One of the things I enjoy talking about with people the most is the impact that our nervous system has on our digestive function. So much so, that most of the time I meet with people, we are getting into some of the nitty gritty of the interrelationship between these interwoven systems.

The human body is a vast network of connections, and one of the most fascinating (and complex!) connections is the intricate relationship between the nervous system and digestion. While we often think of digestion as a purely mechanical process that occurs in the stomach and intestines, it’s important to recognize that the nervous system plays a crucial role in orchestrating and regulating every step of this essential bodily function.

The Enteric Nervous System: The Brain in Your Gut

When we talk about the connection between the nervous system and digestion, we can’t overlook the enteric nervous system (ENS). Often referred to as the “second brain,” (and, in fact, derived during development from vagal nerve cells) the ENS is a complex network of nerves that extends throughout the digestive tract, from the esophagus to the rectum. This network contains over 100 million neurons, making it larger than the spinal cord. Its role is to control the digestive process independently, but it also communicates extensively with the central nervous system (CNS), which includes the brain and spinal cord.

That brain-gut connection is a two-way street. While the CNS sends signals to the ENS to initiate and regulate digestion, the ENS also sends feedback to the brain, providing information about the state of the digestive system. This bidirectional communication is facilitated by a complex network of nerves, hormones, and neurotransmitters. Much of that communication is done via the vagus nerve; a cranial nerve that connects the CNS directly to the ENS. It plays a crucial role in controlling digestive processes such as gastric acid secretion, gut motility, and even the release of certain hormones. Moreover, the vagus nerve is involved in conveying sensations of fullness and satisfaction after eating.

Stress and Digestion: The Fight or Flight Response.

 One of the most well-known ways the nervous system affects digestion is through the “fight or flight” response. When the brain perceives a threat or stress, it triggers the release of stress hormones like cortisol. These hormones can impact digestion by reducing blood flow to the digestive organs, slowing down or even temporarily halting digestion. This is why you might experience a loss of appetite or stomach discomfort during stressful situations.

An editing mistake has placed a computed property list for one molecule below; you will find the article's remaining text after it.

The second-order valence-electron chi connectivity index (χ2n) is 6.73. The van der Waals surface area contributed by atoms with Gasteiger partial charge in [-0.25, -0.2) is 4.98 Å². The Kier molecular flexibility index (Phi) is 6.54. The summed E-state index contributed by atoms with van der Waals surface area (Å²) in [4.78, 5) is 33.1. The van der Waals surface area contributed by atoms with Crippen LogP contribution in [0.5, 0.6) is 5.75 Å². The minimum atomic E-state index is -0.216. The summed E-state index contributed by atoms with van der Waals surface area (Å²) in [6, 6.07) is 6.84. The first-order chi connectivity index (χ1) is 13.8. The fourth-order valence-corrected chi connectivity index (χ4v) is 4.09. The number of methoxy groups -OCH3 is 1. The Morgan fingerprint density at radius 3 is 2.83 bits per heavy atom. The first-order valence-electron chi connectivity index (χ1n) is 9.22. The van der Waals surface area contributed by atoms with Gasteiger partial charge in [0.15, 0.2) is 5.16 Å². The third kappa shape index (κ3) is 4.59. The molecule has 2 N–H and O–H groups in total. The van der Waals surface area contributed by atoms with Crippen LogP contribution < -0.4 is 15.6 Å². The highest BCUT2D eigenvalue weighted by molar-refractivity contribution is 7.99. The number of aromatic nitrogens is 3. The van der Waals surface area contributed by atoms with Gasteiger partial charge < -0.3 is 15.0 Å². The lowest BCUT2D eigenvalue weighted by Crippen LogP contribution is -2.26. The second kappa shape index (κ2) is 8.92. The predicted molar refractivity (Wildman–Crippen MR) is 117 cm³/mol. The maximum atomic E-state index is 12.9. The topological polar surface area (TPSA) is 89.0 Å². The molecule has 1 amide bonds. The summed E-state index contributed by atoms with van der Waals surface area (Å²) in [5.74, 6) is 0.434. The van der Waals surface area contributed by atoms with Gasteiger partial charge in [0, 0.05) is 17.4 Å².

As I like to say, “If you’re in fight or flight, you will NOT be in rest and digest…and your body will choose fight or flight every single time for survival!” In our busy lives as we run to-and-from appointments and meetings, eat on-the-go, and even in front of screens, that constant stress state impacts how efficiently we digest food. So much so that if you’re experiencing digestive issues like bloating, nausea, constipation or even diarrhea, this is where I recommend you start: take some deep breaths or use other tools to help support your nervous system before eating. That way, you can help shift from more of a fight or flight response to a body that’s primed to digest well! You never know – stress really could be the thing impacting your digestive system the most. Instead, when the body is in a relaxed state, the digestive system is activated, promoting optimal digestion (and absorption!). Part of that is the very unpopular opinion to take time away from screens while you eat! Even something that isn’t inherently stressful like a horror movie or work deadline still causes rapid eye movement that stimulates the fight or flight response.


The intricate relationship between the nervous system and digestion highlights the remarkable coordination that takes place within the human body. While digestion may seem like a straightforward mechanical process, it is in fact a dynamic and finely-tuned dance between the central nervous system, the enteric nervous system, and various hormones and neurotransmitters. We will give into some of those neurotransmitters in future blog posts! But for now, understanding the basics of the gut-brain connection is crucial not only for maintaining healthy digestion but also for promoting overall well-being. Stress management, relaxation techniques, and mindful eating can all contribute to a harmonious balance between the nervous system and digestion. So, the next time you enjoy a satisfying meal, take a moment to appreciate the intricate symphony of signals and responses that allow your body to digest, absorb, and utilize the nutrients it needs to thrive. If you want to learn more about your nervous and digestive system through individualized testing and care, book a visit with one of our amazing providers HERE